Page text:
Rebellion against pressure ("I hate it that Mom makes me study before
dinner," "I like the way I've been teaching, this new cooperative
education is nonsense," "I hate it when he/she mentions my weight
when we are making love," etc.). (3) Resignation to staying the same
("I can't do anything about it," "I've tried to quit a 1000 times," etc.).
(4) Feeling a victim and believing that someone else is responsible for
your troubles; therefore, THEY owe it to you to fix it! You shouldn't
have to do the work of changing (Dombeck, 2000). (5) Rationalizing
that the problem behavior is really all right ("I know smoking isn't
good for you but I only smoke 15 a day and usually I don't inhale and
I smoke "light" cigarettes and I didn't start until I was 25 and my
grandpa smoked 2 packs a day until he was 95 and I need them to
relax but I'm going to quit!"). These are the kind of obstacles you
face--they are powerful.
What can we do about our avoidance and denial? First, we can
become aware of our use of excuses and mental tricks to avoid
changing. Certain personalities consistently use specific defenses, e.g.
if someone said something demeaning about you and you responded
by laughing it off or saying "they didn't really mean it--no big deal,"
you are probably prone to use denial or minimization. If you
responded by saying "that person is just mean-spirited, besides you
can't please everybody--these things happen" or "there are deep
psychological reasons why he/she said what he/she did," you are a
rationalizer or an intellectualizer. If you boiled over, verbally or
physically attacking the person or assuming they are totally evil, you
are "externalizing" the causes of the problem. If you became self-
critical and felt blamable for his/her opinion, you are "internalizing"
the causes of the problem. In short, learn what defense mechanisms
you use (see chapter 15) and do something about it, e.g. force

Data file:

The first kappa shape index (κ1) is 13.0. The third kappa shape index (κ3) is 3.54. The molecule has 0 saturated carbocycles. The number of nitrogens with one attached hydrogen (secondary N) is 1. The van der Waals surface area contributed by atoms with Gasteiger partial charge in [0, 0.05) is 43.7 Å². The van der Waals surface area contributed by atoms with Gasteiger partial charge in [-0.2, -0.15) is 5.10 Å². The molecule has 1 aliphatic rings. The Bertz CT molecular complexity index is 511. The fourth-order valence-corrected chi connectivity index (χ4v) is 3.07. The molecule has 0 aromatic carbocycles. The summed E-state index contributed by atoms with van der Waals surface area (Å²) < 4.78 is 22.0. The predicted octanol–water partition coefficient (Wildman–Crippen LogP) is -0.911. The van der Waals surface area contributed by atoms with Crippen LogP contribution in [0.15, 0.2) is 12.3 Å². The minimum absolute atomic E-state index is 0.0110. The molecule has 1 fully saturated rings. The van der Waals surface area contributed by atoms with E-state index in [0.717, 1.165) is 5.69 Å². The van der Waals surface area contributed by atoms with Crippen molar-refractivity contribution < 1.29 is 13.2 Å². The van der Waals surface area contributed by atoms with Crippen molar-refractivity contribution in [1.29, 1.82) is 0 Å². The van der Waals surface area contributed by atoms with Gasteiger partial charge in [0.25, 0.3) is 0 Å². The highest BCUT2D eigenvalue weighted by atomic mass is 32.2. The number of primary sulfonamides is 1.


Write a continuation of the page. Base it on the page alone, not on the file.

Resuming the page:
yourself to face upsetting problems, avoid explaining away criticism of
you, empathize with others (even critics), find less destructive ways to
vent your anger, avoid feeling totally responsible for every bad
Second, the obvious solution to denial is to open your mind in
many ways but this may not be easy. You must find good, persuasive
reasons for changing. You must face reality and come to truly believe
that the desired goals are well worth the cost of changing. This means
you admit the problem, see its seriousness, and face the worries and
fears involved in remaining unchanged. Caution: Research has shown
that concentrating on the bad aspects of some behavior causes us to
be unhappy and to want to change, but it doesn't lead to change
(Beike, 2000). To take action and change, we must also see the
advantages of improving and believe we can make the self-
improvements we need. In other words, we have to get intimate with
the problem and learn about it, not avoid thinking about it. And we
must believe in our own self-control. How do you do both?
Miller and Rollnick, who deal with addictions, have developed
questions to help us see our problems more fully (these interviewers
have found that frank accusations and threatening confrontations by